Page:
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Low Bone Density


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32 replies to this topic

#1 Lexis

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Posted 22 July 2006 - 07:19 AM

Im 15 and under weight and I recently had a bone scan that showed I had low bone density. I know I have to do weight bearing exercise besides intaking calcium, but I'm not sure if what Im doing is enough (elliptical 30-40 min, 3-6xs a week and weight training with a trainer 1hr and 15 min, 2xs a week).
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#2 tarnalberry

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Posted 22 July 2006 - 07:56 AM

1. you need to take, at a minimum, a calcium, vitamin D, and magnesium supplement. studies have shown the magnesium is as, if not more, important than calcium for celiacs for bone density. and calcium is not useful without D for bone growth.
2. make sure to stay strictly gluten free, so you get the minerals and vitamins (and nutrition) you need!
3. ellipticals don't provide much in the form of weight bearing exercise - its not much more than standing - due to the way they're designed. jogging, or even hiking or walking, would be a much better weight bearing exercise. yoga can help as well, if you get a moderate intensity class, and stick with it regularly (3x a week). the weight training is definitely good, though I'd work up to adding another day a week eventually on that.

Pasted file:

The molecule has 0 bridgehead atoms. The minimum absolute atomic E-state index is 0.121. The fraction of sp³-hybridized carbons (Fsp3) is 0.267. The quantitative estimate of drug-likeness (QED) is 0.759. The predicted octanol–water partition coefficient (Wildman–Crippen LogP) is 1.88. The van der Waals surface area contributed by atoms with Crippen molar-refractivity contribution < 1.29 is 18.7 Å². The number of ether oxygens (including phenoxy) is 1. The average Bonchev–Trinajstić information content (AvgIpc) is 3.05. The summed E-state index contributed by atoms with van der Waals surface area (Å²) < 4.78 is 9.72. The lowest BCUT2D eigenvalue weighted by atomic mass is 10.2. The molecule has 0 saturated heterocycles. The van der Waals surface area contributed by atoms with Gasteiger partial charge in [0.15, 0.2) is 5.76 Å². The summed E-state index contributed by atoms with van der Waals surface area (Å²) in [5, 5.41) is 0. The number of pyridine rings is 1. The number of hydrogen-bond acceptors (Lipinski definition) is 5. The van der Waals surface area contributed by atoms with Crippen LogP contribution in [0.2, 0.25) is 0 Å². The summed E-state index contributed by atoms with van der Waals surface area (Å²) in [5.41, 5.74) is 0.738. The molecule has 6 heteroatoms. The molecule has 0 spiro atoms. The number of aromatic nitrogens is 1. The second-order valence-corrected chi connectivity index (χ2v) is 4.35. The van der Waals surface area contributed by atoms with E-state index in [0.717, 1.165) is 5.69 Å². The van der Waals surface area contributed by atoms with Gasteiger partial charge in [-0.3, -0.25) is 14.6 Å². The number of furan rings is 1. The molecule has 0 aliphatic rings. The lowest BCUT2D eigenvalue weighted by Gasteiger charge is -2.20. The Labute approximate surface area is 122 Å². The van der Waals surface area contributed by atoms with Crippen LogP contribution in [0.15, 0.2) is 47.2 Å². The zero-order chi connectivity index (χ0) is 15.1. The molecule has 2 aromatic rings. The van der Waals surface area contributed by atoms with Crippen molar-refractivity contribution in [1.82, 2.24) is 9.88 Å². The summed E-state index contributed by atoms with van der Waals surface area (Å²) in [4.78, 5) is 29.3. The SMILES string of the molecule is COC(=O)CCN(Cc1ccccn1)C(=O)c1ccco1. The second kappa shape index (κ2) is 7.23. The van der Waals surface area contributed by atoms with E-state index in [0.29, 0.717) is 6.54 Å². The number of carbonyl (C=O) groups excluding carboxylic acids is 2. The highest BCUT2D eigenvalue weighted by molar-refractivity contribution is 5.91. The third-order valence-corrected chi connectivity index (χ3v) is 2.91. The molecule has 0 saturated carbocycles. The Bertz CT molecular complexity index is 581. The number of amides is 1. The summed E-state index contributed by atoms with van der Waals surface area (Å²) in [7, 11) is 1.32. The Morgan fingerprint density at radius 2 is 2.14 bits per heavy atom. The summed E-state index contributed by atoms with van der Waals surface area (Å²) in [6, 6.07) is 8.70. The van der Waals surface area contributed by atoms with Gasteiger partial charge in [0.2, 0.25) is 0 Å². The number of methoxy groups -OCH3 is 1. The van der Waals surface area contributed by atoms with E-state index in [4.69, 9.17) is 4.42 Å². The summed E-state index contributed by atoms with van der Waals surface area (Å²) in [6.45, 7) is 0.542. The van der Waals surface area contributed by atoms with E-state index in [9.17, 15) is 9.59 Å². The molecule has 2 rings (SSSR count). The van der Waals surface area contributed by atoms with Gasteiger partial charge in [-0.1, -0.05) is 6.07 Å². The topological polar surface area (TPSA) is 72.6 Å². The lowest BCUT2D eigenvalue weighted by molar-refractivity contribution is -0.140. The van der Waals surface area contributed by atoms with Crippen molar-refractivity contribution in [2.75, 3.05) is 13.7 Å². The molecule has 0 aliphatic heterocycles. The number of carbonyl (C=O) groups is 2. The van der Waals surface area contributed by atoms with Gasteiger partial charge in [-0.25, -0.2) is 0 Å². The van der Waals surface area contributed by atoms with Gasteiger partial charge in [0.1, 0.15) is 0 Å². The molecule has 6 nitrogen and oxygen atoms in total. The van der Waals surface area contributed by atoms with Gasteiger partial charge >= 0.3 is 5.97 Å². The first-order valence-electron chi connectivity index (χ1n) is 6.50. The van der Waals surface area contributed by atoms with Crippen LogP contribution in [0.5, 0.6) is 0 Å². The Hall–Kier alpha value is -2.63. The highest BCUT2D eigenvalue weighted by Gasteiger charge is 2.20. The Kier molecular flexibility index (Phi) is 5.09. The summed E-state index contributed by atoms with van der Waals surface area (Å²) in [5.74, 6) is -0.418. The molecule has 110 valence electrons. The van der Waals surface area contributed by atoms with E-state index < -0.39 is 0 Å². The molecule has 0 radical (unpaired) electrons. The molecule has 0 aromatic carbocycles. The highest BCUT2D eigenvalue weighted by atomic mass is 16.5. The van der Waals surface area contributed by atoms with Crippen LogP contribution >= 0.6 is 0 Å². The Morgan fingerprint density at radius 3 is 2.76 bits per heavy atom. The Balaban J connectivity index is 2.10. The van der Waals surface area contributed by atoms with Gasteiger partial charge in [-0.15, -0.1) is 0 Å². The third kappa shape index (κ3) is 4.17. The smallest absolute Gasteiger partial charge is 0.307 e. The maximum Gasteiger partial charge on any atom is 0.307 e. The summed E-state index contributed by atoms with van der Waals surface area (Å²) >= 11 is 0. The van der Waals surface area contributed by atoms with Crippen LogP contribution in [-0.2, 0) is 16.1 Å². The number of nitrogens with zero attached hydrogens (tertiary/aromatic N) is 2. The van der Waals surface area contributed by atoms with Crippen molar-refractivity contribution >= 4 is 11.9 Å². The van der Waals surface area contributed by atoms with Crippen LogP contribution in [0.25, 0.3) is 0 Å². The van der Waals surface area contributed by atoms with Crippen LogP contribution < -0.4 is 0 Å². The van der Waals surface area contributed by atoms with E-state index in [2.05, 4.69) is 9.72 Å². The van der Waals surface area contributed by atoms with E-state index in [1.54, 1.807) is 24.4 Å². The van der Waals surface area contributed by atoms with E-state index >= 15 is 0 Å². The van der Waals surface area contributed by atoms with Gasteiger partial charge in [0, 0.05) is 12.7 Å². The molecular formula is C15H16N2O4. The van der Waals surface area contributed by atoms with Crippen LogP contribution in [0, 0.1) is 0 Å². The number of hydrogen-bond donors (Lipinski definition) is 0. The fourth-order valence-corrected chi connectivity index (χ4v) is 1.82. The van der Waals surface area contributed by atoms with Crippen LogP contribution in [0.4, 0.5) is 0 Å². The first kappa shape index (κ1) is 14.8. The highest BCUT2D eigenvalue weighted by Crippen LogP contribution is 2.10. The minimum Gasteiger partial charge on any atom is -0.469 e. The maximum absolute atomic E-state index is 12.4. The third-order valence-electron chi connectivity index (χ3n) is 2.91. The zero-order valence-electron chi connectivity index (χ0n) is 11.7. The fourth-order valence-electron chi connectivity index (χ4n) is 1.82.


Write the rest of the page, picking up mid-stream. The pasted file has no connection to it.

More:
4. getting your weight up to normal will help with the bone density! eat, eat, and eat some more. hopefully being gluten free will help your body absorb what you're eating so you can actually keep some weight on now. stick to healthy, high calorie-density foods (nuts, avocados, dried fruits) for the best effect.

good luck! :-)
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Tiffany aka "Have I Mentioned Chocolate Lately?"
Inconclusive Blood Tests, Positive Dietary Results, No Endoscopy
G.F. - September 2003; C.F. - July 2004
Hiker, Yoga Teacher, Engineer, Painter, Be-er of Me
Bellevue, WA

#3 Lexis

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Posted 22 July 2006 - 03:54 PM

Thanks so much for teh advise!
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#4 Carriefaith

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Posted 22 July 2006 - 04:00 PM

Do you like rollarblading, skating, biking or hiking? You may enjoy these activities more with a friend.
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Carrie Faith

Diagnosed with Celiac Disease in March 2004
Postitive tTg Blood Test, December 2003
Positive Biopsy, March 3, 2004

#5 eKatherine

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Posted 23 July 2006 - 04:27 AM

I've done speedskating, and I personnally would recommend against skating for anyone with low bone density. Not only is it not a weight-bearing exercise, but you can fall and hurt yourself easily. You fall a lot as a beginner, and even if you are expert you can wipe out at any time.

If you do decide to do inline skating, make sure you wear kneepads, wristguards, elbow pads, and a helmet.
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#6 BRUMI1968

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Posted 23 July 2006 - 10:54 AM

actually, biking isn't weight bearing either. But it is fun!
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#7 Ruth52

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Posted 23 July 2006 - 03:01 PM

I really enjoy walking as my weight bearing exercise. Arrange a time to go walking with a friend - that can make it so much more enjoyable. Walking is low-impact and so it is less likely to damage joints.
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#8 kbtoyssni

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Posted 24 July 2006 - 11:27 AM